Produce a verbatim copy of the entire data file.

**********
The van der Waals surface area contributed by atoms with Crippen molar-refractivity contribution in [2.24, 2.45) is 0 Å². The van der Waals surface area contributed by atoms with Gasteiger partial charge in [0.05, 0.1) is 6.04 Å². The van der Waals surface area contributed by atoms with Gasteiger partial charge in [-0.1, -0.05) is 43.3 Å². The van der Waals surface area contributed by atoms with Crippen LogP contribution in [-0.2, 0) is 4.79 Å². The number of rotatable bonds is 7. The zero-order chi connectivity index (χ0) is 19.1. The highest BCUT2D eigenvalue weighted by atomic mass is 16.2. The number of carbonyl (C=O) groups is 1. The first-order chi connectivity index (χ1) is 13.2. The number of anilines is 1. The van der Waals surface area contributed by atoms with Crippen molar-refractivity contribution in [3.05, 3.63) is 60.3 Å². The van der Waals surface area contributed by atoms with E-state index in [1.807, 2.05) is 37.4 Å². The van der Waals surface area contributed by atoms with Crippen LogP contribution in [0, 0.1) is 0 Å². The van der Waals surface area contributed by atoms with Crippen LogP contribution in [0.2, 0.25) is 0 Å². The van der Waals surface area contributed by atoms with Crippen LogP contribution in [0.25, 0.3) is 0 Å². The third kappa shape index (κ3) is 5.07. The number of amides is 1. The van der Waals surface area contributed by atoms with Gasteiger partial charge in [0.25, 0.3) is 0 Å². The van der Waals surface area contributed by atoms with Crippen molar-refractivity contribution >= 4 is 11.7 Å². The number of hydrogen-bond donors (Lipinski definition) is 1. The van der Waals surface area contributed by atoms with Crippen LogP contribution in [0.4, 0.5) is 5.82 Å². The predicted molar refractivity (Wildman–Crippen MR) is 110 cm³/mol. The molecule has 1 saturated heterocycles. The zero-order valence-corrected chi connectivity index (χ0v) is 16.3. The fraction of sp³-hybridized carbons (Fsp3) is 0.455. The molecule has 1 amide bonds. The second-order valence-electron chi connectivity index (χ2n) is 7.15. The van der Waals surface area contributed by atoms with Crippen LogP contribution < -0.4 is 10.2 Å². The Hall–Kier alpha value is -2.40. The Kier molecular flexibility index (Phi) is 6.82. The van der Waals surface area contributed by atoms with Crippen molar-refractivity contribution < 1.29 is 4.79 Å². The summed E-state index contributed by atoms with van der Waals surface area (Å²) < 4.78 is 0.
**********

The van der Waals surface area contributed by atoms with Crippen molar-refractivity contribution in [2.24, 2.45) is 0 Å². The van der Waals surface area contributed by atoms with Gasteiger partial charge in [0.05, 0.1) is 6.04 Å². The van der Waals surface area contributed by atoms with Gasteiger partial charge in [-0.1, -0.05) is 43.3 Å². The van der Waals surface area contributed by atoms with Crippen LogP contribution in [-0.2, 0) is 4.79 Å². The number of rotatable bonds is 7. The zero-order chi connectivity index (χ0) is 19.1. The highest BCUT2D eigenvalue weighted by atomic mass is 16.2. The number of carbonyl (C=O) groups is 1. The first-order chi connectivity index (χ1) is 13.2. The number of anilines is 1. The van der Waals surface area contributed by atoms with Crippen molar-refractivity contribution in [3.05, 3.63) is 60.3 Å². The van der Waals surface area contributed by atoms with E-state index in [1.807, 2.05) is 37.4 Å². The van der Waals surface area contributed by atoms with Crippen LogP contribution in [0, 0.1) is 0 Å². The van der Waals surface area contributed by atoms with Crippen LogP contribution in [0.2, 0.25) is 0 Å². The van der Waals surface area contributed by atoms with Crippen LogP contribution in [0.25, 0.3) is 0 Å². The third kappa shape index (κ3) is 5.07. The number of amides is 1. The van der Waals surface area contributed by atoms with Gasteiger partial charge in [0.25, 0.3) is 0 Å². The van der Waals surface area contributed by atoms with Crippen molar-refractivity contribution >= 4 is 11.7 Å². The number of hydrogen-bond donors (Lipinski definition) is 1. The van der Waals surface area contributed by atoms with Crippen LogP contribution in [0.4, 0.5) is 5.82 Å². The predicted molar refractivity (Wildman–Crippen MR) is 110 cm³/mol. The molecule has 1 saturated heterocycles. The zero-order valence-corrected chi connectivity index (χ0v) is 16.3. The fraction of sp³-hybridized carbons (Fsp3) is 0.455. The molecule has 1 amide bonds. The second-order valence-electron chi connectivity index (χ2n) is 7.15. The van der Waals surface area contributed by atoms with Crippen LogP contribution < -0.4 is 10.2 Å². The Hall–Kier alpha value is -2.40. The Kier molecular flexibility index (Phi) is 6.82. The van der Waals surface area contributed by atoms with Crippen molar-refractivity contribution < 1.29 is 4.79 Å². The summed E-state index contributed by atoms with van der Waals surface area (Å²) < 4.78 is 0.